An Empirical Study of Free-Riding Behavior in the Maze P2P File-Sharing System

  • Mao Yang
  • Zheng Zhang
  • Xiaoming Li
  • Yafei Dai
Part of the Lecture Notes in Computer Science book series (LNCS, volume 3640)


Maze is a P2P file-sharing system with an active and large user base. It is developed, deployed and operated by an academic research team. As such, it offers ample opportunities to conduct experiments to under-stand user behavior. Embedded in Maze is a set of incentive policies designed to encourage sharing and contribution. This paper presents an in-depth analysis of the effectiveness of the incentive policies and how users react to them. We found that in general the policies have been effective. But they also encourage the more selfish users to cheat by whitewashing their ac-counts as a variation of Sybil attack. We examine multiple factors that may contribute to the free-riding behavior. Our conclusions are that upload speed, NAT and amount of shared files are not the problems, and selfish behavior is demonstrated more by shorter online time. Since free-riders are also avid consumers of popular files, we suggest a two-pronged approach to reduce free-riding further: mechanisms to direct queries to sources that would otherwise be free-riders, and policies to encourage users make their resources more available.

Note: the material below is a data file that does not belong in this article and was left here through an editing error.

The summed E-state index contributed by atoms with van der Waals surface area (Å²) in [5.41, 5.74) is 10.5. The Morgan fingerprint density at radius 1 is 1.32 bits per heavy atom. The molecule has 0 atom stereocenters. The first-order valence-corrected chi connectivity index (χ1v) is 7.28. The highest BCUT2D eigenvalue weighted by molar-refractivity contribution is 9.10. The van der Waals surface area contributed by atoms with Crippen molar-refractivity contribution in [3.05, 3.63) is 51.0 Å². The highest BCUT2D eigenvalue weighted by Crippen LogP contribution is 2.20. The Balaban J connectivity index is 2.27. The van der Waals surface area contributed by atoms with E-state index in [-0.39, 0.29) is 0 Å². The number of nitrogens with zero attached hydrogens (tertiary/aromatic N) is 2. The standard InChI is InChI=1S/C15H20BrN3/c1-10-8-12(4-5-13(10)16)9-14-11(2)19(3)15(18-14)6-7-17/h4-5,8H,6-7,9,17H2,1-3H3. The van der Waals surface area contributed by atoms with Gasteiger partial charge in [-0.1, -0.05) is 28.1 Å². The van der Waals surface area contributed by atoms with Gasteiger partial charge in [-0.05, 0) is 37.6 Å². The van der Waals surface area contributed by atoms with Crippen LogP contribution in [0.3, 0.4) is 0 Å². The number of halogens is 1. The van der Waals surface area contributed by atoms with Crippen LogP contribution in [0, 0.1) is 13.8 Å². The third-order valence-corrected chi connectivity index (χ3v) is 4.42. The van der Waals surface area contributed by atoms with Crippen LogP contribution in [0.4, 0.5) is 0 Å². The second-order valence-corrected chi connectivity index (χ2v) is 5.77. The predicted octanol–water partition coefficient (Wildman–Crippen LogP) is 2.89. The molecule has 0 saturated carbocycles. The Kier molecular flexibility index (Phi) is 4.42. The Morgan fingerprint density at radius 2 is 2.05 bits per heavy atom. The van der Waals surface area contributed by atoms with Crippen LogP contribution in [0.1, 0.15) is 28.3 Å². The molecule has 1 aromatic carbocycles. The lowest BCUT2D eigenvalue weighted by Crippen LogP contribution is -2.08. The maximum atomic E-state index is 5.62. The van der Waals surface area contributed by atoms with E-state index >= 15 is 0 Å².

Point Change Incentive Policy Selfish Behavior Reputation Score User Point 
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Copyright information

© Springer-Verlag Berlin Heidelberg 2005

Authors and Affiliations

  • Mao Yang
    • 1
  • Zheng Zhang
    • 2
  • Xiaoming Li
    • 1
  • Yafei Dai
    • 1
  1. 1.School of Electronics Engineering and Computer ScienceBeijing UniversityBeijingChina
  2. 2.Microsoft Research AsiaBeijingChina

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